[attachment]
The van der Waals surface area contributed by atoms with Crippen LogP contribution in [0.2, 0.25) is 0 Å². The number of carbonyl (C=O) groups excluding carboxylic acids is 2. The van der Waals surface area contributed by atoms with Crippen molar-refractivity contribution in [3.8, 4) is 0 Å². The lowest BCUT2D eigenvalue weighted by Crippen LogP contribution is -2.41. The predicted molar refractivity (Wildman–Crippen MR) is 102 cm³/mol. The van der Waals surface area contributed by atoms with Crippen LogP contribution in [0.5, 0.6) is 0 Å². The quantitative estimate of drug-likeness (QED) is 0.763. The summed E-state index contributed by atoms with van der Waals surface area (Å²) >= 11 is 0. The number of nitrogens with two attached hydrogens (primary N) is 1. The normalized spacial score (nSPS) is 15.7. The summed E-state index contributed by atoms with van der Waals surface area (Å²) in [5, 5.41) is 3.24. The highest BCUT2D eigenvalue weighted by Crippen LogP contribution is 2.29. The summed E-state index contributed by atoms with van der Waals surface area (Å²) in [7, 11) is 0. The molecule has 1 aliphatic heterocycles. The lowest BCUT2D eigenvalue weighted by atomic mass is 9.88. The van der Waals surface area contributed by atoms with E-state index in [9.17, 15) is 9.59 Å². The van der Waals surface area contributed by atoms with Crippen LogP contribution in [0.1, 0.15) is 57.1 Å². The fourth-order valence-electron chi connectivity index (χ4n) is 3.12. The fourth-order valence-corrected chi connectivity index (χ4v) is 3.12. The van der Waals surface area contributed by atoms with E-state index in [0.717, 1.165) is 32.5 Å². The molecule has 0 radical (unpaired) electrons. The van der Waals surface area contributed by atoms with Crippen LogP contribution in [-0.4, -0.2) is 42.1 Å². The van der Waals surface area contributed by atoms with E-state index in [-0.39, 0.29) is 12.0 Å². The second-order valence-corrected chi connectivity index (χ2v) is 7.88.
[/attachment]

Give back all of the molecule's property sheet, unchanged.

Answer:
The van der Waals surface area contributed by atoms with Crippen LogP contribution in [0.2, 0.25) is 0 Å². The number of carbonyl (C=O) groups excluding carboxylic acids is 2. The van der Waals surface area contributed by atoms with Crippen molar-refractivity contribution in [3.8, 4) is 0 Å². The lowest BCUT2D eigenvalue weighted by Crippen LogP contribution is -2.41. The predicted molar refractivity (Wildman–Crippen MR) is 102 cm³/mol. The van der Waals surface area contributed by atoms with Crippen LogP contribution in [0.5, 0.6) is 0 Å². The quantitative estimate of drug-likeness (QED) is 0.763. The summed E-state index contributed by atoms with van der Waals surface area (Å²) >= 11 is 0. The number of nitrogens with two attached hydrogens (primary N) is 1. The normalized spacial score (nSPS) is 15.7. The summed E-state index contributed by atoms with van der Waals surface area (Å²) in [5, 5.41) is 3.24. The highest BCUT2D eigenvalue weighted by Crippen LogP contribution is 2.29. The summed E-state index contributed by atoms with van der Waals surface area (Å²) in [7, 11) is 0. The molecule has 1 aliphatic heterocycles. The lowest BCUT2D eigenvalue weighted by atomic mass is 9.88. The van der Waals surface area contributed by atoms with E-state index in [9.17, 15) is 9.59 Å². The van der Waals surface area contributed by atoms with Crippen LogP contribution in [0.1, 0.15) is 57.1 Å². The fourth-order valence-electron chi connectivity index (χ4n) is 3.12. The fourth-order valence-corrected chi connectivity index (χ4v) is 3.12. The van der Waals surface area contributed by atoms with E-state index in [0.717, 1.165) is 32.5 Å². The molecule has 0 radical (unpaired) electrons. The van der Waals surface area contributed by atoms with Crippen LogP contribution in [-0.4, -0.2) is 42.1 Å². The van der Waals surface area contributed by atoms with E-state index in [-0.39, 0.29) is 12.0 Å². The second-order valence-corrected chi connectivity index (χ2v) is 7.88.